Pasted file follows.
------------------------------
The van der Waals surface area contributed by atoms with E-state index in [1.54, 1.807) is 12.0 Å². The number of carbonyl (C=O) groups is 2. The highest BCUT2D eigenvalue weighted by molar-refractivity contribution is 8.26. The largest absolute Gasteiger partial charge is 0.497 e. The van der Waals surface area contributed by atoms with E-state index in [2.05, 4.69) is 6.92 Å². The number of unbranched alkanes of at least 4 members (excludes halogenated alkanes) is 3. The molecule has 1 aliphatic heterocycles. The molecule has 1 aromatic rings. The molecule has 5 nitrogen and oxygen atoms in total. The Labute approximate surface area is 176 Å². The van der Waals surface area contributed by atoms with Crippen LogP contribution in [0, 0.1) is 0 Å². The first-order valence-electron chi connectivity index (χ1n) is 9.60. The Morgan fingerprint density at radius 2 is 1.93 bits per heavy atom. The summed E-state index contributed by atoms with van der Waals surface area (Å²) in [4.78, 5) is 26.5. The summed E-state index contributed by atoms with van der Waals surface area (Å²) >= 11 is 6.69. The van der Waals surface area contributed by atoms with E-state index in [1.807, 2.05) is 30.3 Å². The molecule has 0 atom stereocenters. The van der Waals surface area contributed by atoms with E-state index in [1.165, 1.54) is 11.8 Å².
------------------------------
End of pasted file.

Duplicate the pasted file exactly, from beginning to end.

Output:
The van der Waals surface area contributed by atoms with E-state index in [1.54, 1.807) is 12.0 Å². The number of carbonyl (C=O) groups is 2. The highest BCUT2D eigenvalue weighted by molar-refractivity contribution is 8.26. The largest absolute Gasteiger partial charge is 0.497 e. The van der Waals surface area contributed by atoms with E-state index in [2.05, 4.69) is 6.92 Å². The number of unbranched alkanes of at least 4 members (excludes halogenated alkanes) is 3. The molecule has 1 aliphatic heterocycles. The molecule has 1 aromatic rings. The molecule has 5 nitrogen and oxygen atoms in total. The Labute approximate surface area is 176 Å². The van der Waals surface area contributed by atoms with Crippen LogP contribution in [0, 0.1) is 0 Å². The first-order valence-electron chi connectivity index (χ1n) is 9.60. The Morgan fingerprint density at radius 2 is 1.93 bits per heavy atom. The summed E-state index contributed by atoms with van der Waals surface area (Å²) in [4.78, 5) is 26.5. The summed E-state index contributed by atoms with van der Waals surface area (Å²) >= 11 is 6.69. The van der Waals surface area contributed by atoms with E-state index in [1.807, 2.05) is 30.3 Å². The molecule has 0 atom stereocenters. The van der Waals surface area contributed by atoms with E-state index in [1.165, 1.54) is 11.8 Å².